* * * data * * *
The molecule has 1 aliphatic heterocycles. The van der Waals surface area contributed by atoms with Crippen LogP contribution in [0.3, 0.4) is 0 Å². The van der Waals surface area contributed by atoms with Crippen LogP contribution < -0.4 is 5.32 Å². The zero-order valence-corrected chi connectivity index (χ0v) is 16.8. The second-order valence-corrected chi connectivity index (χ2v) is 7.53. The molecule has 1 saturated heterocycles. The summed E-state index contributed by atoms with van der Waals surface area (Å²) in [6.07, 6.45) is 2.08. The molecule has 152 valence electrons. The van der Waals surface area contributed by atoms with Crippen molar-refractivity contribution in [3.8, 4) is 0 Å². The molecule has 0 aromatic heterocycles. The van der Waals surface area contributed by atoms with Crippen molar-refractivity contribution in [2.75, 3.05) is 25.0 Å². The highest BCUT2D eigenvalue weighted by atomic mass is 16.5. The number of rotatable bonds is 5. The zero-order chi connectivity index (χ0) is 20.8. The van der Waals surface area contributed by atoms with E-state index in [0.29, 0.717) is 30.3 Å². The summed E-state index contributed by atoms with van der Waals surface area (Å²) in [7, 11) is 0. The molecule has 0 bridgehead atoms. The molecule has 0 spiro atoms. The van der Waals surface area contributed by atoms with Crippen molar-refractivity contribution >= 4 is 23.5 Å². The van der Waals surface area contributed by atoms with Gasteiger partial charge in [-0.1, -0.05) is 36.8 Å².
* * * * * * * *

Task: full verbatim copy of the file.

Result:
The molecule has 1 aliphatic heterocycles. The van der Waals surface area contributed by atoms with Crippen LogP contribution in [0.3, 0.4) is 0 Å². The van der Waals surface area contributed by atoms with Crippen LogP contribution < -0.4 is 5.32 Å². The zero-order valence-corrected chi connectivity index (χ0v) is 16.8. The second-order valence-corrected chi connectivity index (χ2v) is 7.53. The molecule has 1 saturated heterocycles. The summed E-state index contributed by atoms with van der Waals surface area (Å²) in [6.07, 6.45) is 2.08. The molecule has 152 valence electrons. The van der Waals surface area contributed by atoms with Crippen molar-refractivity contribution in [3.8, 4) is 0 Å². The molecule has 0 aromatic heterocycles. The van der Waals surface area contributed by atoms with Crippen molar-refractivity contribution in [2.75, 3.05) is 25.0 Å². The highest BCUT2D eigenvalue weighted by atomic mass is 16.5. The number of rotatable bonds is 5. The zero-order chi connectivity index (χ0) is 20.8. The van der Waals surface area contributed by atoms with E-state index in [0.29, 0.717) is 30.3 Å². The summed E-state index contributed by atoms with van der Waals surface area (Å²) in [7, 11) is 0. The molecule has 0 bridgehead atoms. The molecule has 0 spiro atoms. The van der Waals surface area contributed by atoms with Crippen molar-refractivity contribution >= 4 is 23.5 Å². The van der Waals surface area contributed by atoms with Gasteiger partial charge in [-0.1, -0.05) is 36.8 Å².